Gibson HP 415 W - Front
Tracy Perry

Gibson HP 415 W - Front

You can see the dented area in the red box... but for what it reduced the price I think I'll be able to live with it.
The wrinkle in the pick guard is simply the plastic cover sheet has not been removed.
Difficult to say without a high-def close up but I think I could lose that dent and if I could do it a competent luthier or furniture restorer certainly could. It looks like you got a really good deal there.

Something I will mention as it stood out immediately is the fingerboard and bridge don't look like rosewood which means they are probably walnut. There's nothing wrong with using walnut assuming some care is taken in the choice of wood used but I've found it to be generally quite soft and prone to damage especially if it's untreated.

Wear is probably not going to be an issue for you (that's wear to the wood and the frets as walnut really hard to refret) but I would try and keep the wood as clean as you reasonably can. I would do some research to find out what you can best use to clean and treat the wood but I suspect lemon oil may be something to avoid.

Anyway, nice find :)
 
Something I will mention as it stood out immediately is the fingerboard and bridge don't look like rosewood which means they are probably walnut.
The new HP series that Gibson has uses a dense walnut for the bridge and fingerboard. I've got some string cleaner that I use on the Martins that does a pretty good job on the fingerboards also. Think even their J-15 uses walnut as the fretboard now. It's just one of those "cost savings" measures I guess. I doubt I will have any issues with it since I don't gig regularly and have enough guitars to spread the wear out between. Since it has a lifetime limited warranty if I do have issues that are not due to abuse they are pretty good about repairing (if they don't go boobies up before then). ;)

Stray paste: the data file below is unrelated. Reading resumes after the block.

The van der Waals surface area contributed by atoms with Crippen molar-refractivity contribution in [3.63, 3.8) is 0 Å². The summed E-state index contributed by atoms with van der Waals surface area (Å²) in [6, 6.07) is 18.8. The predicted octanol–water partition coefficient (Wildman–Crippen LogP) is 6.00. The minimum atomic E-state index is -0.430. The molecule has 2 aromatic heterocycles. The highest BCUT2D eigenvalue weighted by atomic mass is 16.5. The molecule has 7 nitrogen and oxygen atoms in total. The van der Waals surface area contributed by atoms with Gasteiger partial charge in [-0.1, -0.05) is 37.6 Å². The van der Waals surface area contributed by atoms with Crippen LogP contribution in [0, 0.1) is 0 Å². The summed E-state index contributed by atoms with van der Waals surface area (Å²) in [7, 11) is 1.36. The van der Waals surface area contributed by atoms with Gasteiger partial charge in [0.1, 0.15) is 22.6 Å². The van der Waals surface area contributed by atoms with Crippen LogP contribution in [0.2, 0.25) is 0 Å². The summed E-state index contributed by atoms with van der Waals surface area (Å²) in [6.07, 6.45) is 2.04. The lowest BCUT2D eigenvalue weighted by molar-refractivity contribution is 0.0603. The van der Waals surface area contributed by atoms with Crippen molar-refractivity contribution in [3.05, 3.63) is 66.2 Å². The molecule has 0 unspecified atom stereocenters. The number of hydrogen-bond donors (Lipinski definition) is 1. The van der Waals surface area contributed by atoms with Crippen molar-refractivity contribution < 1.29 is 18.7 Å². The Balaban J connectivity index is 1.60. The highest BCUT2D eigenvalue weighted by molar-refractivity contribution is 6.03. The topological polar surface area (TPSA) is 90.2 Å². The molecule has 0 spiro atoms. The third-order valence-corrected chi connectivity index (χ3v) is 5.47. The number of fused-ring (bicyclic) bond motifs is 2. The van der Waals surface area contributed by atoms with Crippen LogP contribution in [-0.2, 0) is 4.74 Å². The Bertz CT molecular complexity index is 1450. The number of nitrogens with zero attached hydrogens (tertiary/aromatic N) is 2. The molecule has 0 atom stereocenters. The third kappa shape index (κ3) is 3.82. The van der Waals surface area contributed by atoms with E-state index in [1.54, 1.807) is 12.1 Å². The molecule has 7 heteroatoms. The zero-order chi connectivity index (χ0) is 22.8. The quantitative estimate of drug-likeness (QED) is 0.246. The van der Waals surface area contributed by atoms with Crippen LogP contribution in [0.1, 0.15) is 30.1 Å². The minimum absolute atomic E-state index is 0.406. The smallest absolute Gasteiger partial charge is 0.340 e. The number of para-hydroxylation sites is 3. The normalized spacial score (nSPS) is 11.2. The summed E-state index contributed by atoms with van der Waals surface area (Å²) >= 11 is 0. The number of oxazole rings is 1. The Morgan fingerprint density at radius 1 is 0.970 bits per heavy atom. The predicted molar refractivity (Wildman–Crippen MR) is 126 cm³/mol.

The finish on this one is nitro, so don't know if it would have much of a bearing - but honestly I'm not that concerned with the dent. That's one reason I purchased cheaper guitars to learn on - I knew I was more likely to give them dings. The dent is more of a compression ding than anything and probably can be easily removed or reduced if I decided it was necessary.
I've got a photo showing the dent in detail I'll add to the gallery.
 
That does look like a compression dent rather than a gouge so the wood is still there which means it can be teased back out with water and heat. I spent years learning how to restore antique furniture just for the hell of it. Not very rock and roll I know but I found it more entertaining than hard drugs o_O

The reason for walnut is CITES rather than cost but you are right about Gibson claiming 'dense' walnut however that's a bit of a stretch. While it's true to say that different varieties of walnut have marginally different densities, North American walnut varies between 650-700kg/m3. By contrast Ebony varies between 1,000-1,300 kg/m3.

I'm just being a little pedantic, I'm sure it'll be fine :)
 
Yeah, ebony is harder... but they've used walnut on mandolins for a long time. Main concern is long fingernails and dirty fingers. If you are a light touch player you usually don't have issues for a while from my reading.
And it's definitely a compression dent. ;)
 

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